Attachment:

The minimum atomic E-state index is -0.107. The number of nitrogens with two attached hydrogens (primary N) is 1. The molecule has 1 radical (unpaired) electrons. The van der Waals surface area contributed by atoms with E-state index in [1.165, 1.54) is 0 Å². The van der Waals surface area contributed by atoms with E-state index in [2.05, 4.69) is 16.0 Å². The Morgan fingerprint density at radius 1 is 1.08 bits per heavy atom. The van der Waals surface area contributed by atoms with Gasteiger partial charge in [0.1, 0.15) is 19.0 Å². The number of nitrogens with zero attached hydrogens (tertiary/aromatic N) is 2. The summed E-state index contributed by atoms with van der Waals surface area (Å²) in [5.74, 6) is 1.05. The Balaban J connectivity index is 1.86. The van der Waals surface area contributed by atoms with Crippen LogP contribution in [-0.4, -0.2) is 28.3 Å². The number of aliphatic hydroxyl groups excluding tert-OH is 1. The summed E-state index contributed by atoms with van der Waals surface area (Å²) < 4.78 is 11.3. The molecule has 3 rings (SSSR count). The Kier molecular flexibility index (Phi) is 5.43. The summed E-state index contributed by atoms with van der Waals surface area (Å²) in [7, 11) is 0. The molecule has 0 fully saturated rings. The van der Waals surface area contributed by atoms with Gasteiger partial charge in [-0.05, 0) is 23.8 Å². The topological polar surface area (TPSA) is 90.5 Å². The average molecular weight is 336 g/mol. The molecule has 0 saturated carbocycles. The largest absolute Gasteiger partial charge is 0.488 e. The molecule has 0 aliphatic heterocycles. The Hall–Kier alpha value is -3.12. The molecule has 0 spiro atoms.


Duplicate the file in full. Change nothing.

The minimum atomic E-state index is -0.107. The number of nitrogens with two attached hydrogens (primary N) is 1. The molecule has 1 radical (unpaired) electrons. The van der Waals surface area contributed by atoms with E-state index in [1.165, 1.54) is 0 Å². The van der Waals surface area contributed by atoms with E-state index in [2.05, 4.69) is 16.0 Å². The Morgan fingerprint density at radius 1 is 1.08 bits per heavy atom. The van der Waals surface area contributed by atoms with Gasteiger partial charge in [0.1, 0.15) is 19.0 Å². The number of nitrogens with zero attached hydrogens (tertiary/aromatic N) is 2. The summed E-state index contributed by atoms with van der Waals surface area (Å²) in [5.74, 6) is 1.05. The Balaban J connectivity index is 1.86. The van der Waals surface area contributed by atoms with Crippen LogP contribution in [-0.4, -0.2) is 28.3 Å². The number of aliphatic hydroxyl groups excluding tert-OH is 1. The summed E-state index contributed by atoms with van der Waals surface area (Å²) < 4.78 is 11.3. The molecule has 3 rings (SSSR count). The Kier molecular flexibility index (Phi) is 5.43. The summed E-state index contributed by atoms with van der Waals surface area (Å²) in [7, 11) is 0. The molecule has 0 fully saturated rings. The van der Waals surface area contributed by atoms with Gasteiger partial charge in [-0.05, 0) is 23.8 Å². The topological polar surface area (TPSA) is 90.5 Å². The average molecular weight is 336 g/mol. The molecule has 0 saturated carbocycles. The largest absolute Gasteiger partial charge is 0.488 e. The molecule has 0 aliphatic heterocycles. The Hall–Kier alpha value is -3.12. The molecule has 0 spiro atoms.